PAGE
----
The spread of Indian culture and civilization to the other parts of Asia constitutes an important chapter in the history of India. India had established commercial contacts with other countries from the earliest times. It had inevitably resulted in the spread of Indian languages, religions, art and architecture, philosophy, beliefs, customs and manners. Indian political adventurers even established Hindu kingdoms in some parts of South East Asia. However, this did not lead to any kind of colonialism or imperialism in the modern sense. On the other hand these colonies in the new lands were free from the control of the mother country. But they were brought under her cultural influence.
Central Asia was a great centre of Indian culture in the early centuries of the Christian era. Several monuments have been unearthed in the eastern part of Afghanistan. Khotan and Kashkar remained the most important centres of Indian culture. Several Sanskrit texts and Buddhist monasteries were found in these places. Indian cultural influence continued in this region till eighth century. Indian culture had also spread to Tibet and China through Central Asia.
China was influenced both by land route passing through Central Asia and the sea route through Burma. Buddhism reached China in the beginning of the first century A.D. A number of Chinese pilgrims like Fahien and Hiuen Tsang visited India. On the other side, hundreds of Buddhist monks like Gunabhadra, Vajrabothi, Dharmadeva and Dharmagupta visited China. Indian scholars translated many Sanskrit works at the request of Chinese emperors. This contact with China continued even in the thirteenth century when the Mongols established their empire in China. Chinese art had also been influenced by Indian art.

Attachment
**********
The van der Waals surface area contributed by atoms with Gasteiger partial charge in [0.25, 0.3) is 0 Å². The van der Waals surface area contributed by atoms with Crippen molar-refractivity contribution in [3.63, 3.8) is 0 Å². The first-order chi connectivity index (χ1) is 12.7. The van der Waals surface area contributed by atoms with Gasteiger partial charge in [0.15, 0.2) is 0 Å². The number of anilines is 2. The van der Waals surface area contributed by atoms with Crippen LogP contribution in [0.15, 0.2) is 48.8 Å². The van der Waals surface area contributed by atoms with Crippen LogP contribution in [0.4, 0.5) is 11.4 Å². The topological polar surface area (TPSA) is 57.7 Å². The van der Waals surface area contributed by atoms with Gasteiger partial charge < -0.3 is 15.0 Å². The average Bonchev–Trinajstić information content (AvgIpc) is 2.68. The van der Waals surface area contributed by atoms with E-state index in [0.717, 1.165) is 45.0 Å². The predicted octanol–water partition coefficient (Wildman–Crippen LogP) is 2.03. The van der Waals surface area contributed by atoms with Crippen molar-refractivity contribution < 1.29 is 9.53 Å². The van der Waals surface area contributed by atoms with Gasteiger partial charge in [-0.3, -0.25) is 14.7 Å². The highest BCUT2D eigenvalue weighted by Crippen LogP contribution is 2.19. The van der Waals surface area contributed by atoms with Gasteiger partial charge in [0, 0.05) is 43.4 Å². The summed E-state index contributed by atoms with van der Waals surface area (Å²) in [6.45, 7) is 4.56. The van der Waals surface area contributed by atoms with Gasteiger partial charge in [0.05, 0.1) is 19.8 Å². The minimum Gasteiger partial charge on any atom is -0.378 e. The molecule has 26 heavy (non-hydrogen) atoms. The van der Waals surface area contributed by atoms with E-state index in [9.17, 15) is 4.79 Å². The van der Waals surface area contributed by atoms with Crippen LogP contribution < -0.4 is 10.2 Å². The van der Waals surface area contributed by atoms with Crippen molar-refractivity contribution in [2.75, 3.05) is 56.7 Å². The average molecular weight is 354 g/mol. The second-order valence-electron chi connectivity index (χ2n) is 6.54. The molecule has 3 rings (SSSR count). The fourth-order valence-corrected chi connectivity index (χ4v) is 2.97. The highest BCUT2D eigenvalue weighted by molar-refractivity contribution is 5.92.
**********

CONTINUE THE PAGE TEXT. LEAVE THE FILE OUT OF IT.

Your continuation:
Tibet was influenced by India from the seventh century. The famous Buddhist king Gampo founded the city of Lhasa and introduced Buddhism. The Tibetan alphabet was devised with the help of Indian scholars. Later, the Indian scholars helped for the establishment of Lamaism in Tibet. In the eleventh century the Pala dynasty of Bengal had close contacts with Tibet. When Bengal was attacked by the Muslim rulers, many Buddhist monks sought shelter in Tibet.
Despite having different political history, Sri Lanka experienced a great cultural influence from India. Buddhist missionaries had spread not only the religious faith but also cultural traditions. The art of stone carving went to Sri Lanka from India. In the fifth century, Buddha Ghosha visited Sri Lanka and consolidated there the Hinayana Buddhism. The famous paintings of Sigiriya were modeled on the Ajantha paintings.